The opinion of the court was delivered by: FRANKEL
In this naturalization proceeding, the Immigration and Naturalization Service states regretfully that it finds itself compelled by statute to take a position which is on its face harsh, arbitrary, and capriciously discriminatory, and has been described by a special inquiry officer of the Service as "absurd."
Fortunately, in this court's view, the Congress neither commanded nor authorized this painful course.
The facts are undisputed. Born 34 years ago in China, the petitioner was married in 1956 to Poy Fong Hom. Alleging that her husband was an American citizen, as she then knew him to be, she applied to the United States Consul at Hong Kong for a non-quota immigrant visa. The visa was granted, and she entered this country on October 6, 1956.
Three sons born to petitioner and her husband - in 1957, 1958, and 1962 - are, of course, citizens of the United States by virtue of their birth here.
At some time in 1964, however, petitioner's husband learned that he had been mistaken in believing he was an American citizen because his late father had falsely claimed birth in the United States. Early in 1965, Poy Fong Hom repaired this flaw in his status when he was naturalized in this court on the basis of his record as an honorably discharged war veteran.
The Immigration Service says that petitioner is now qualified in every respect but one to acquire the American citizenship enjoyed by her husband and her sons. The exception, it is said, is her failure to satisfy the requirement of five years' continuous residence after lawful admission for permanent residence
because, although she did not know it at the time, her entry in October 1956 as spouse of an American citizen was without proper foundation.
And it is at this point, as all agree, that the Service's position acquires its revolting look. It is conceded that petitioner would be eligible for citizenship had she entered the United States by fraudulently representing herself as an American citizen's wife. But the power of dispensation in cases of fraud is said to be non-existent in the case of "an innocent alien whose visa was improperly issued."
This remarkable discrimination is compelled, the Government claims, by what Congress wrote in Section 241(f) of the Immigration and Nationality Act, which provides, 8 U.S.C. § 1251(f):
"The provisions of this section relating to the deportation of aliens within the United States on the ground that they were excludable at the time of entry as aliens who have sought to procure, or have procured visas or other documentation, or entry into the United States by fraud or misrepresentation shall not apply to an alien otherwise admissible at the time of entry who is the spouse, parent, or a child of a United States citizen or of an alien lawfully admitted for permanent residence."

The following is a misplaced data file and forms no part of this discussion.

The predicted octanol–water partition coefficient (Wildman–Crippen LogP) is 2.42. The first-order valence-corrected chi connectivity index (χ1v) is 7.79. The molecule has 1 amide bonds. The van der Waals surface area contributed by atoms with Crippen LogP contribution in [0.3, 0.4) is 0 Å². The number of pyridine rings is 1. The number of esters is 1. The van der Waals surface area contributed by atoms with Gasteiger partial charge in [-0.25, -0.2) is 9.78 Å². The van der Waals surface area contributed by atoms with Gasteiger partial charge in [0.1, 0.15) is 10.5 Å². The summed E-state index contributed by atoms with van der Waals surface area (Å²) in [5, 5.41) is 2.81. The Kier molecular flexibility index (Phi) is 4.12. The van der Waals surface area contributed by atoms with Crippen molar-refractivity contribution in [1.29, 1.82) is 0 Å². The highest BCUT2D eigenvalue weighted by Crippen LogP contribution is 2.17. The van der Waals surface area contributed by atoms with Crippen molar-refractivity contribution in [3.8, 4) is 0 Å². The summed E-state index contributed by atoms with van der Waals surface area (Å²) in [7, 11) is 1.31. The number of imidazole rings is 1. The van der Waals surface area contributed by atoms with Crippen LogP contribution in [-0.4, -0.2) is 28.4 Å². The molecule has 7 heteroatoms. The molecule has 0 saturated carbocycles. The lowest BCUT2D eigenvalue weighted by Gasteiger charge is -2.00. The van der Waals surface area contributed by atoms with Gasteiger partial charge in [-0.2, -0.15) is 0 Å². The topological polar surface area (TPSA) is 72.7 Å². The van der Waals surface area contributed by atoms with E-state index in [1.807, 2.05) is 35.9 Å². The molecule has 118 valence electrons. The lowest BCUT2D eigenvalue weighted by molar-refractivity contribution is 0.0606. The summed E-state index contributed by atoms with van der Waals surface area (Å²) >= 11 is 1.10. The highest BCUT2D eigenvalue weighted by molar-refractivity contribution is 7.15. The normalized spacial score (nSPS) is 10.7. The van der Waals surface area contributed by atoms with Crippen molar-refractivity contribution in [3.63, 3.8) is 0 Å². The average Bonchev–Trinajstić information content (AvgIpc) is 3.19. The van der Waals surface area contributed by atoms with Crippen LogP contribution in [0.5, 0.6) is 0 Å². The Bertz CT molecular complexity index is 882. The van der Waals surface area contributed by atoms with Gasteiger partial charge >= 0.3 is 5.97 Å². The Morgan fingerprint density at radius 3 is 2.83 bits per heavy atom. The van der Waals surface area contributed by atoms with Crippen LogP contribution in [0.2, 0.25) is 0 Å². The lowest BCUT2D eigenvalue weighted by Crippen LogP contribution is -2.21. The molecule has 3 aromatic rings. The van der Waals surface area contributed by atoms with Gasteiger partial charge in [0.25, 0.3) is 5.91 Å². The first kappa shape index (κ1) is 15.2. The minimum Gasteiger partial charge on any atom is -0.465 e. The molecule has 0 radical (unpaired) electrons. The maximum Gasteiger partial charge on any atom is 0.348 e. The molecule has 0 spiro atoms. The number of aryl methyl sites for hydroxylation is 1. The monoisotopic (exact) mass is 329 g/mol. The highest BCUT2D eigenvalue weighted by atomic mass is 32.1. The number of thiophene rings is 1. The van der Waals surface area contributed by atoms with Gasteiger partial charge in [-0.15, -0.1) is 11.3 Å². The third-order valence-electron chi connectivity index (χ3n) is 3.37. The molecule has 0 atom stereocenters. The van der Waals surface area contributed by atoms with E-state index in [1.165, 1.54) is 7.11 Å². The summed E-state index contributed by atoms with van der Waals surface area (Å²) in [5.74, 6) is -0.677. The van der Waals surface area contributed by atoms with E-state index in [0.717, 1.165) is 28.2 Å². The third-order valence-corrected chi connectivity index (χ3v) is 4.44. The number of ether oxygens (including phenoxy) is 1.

There was a time when judges tended to view legislators as insensitive intruders marring the beauty and symmetry of the law.
It may have been possible in that age for courts to conclude solemnly that the people's elected representatives had contrived deliberate rules of law which could not fail to outrage anyone with a claim to intelligence or ordinary decency. It was also an age, after all, when at least some judges saw it as evidence of the Law's mysterious splendors when they deemed themselves bound rigidly by judge-made rules which were shocking to everyone and professedly repulsive to the judges themselves.
The times are not improved in all respects, but we have mostly lived past that sort of thing.
So let it be acknowledged that it would take some powerful showing of underlying sense and purpose to justify the gross surface anomaly the Service proposes. Far from supplying such an unlikely demonstration, the pertinent materials quite clearly compel rejection of the Service's position.
The letter of the statutory language alone is decisive, the Government suggests. But that is not good law, and, in this case, not even good textual analysis. We were instructed only recently that the statute in question "cannot be applied with strict literalness." Immigration and Naturalization Service v. Errico, 385 U.S. 214, 217, 87 S. Ct. 473, 476, 17 L. Ed. 2d 318 (1966). While the point would have been apparent anyhow, the cited decision made explicit and unquestionable that the statutory purpose was to keep family units of citizens and non-citizens together. See id. at 220, 223-225, 87 S. Ct. at 477, 479-480. It was not written to encourage or grant a "reward for fraud." Id. at 230, 87 S. Ct. at 483 (Stewart, J., dissenting). The overriding humanitarian purpose was to be furthered in spite of the beneficiaries' fraud. In that light, if there were nothing more to go on, the innocent mistake of the petitioner before us must surely be recognized as a far "lesser" defect plainly to be "included" within the beneficent rule.
If the dubious need for more literal assurance merits attention, it may be observed that the statute refers not only to "fraud" but to "misrepresentation" as well. With that all the bases are touched. Ignoring the more profound ends that concerned Congress - ends plainly served by a ruling for the present petitioner - even the dictionary is no obstacle. For it is familiar, in law and elsewhere, that a "misrepresentation" may be unintentional as well as fraudulent. And there is no strain in so reading the word when every ...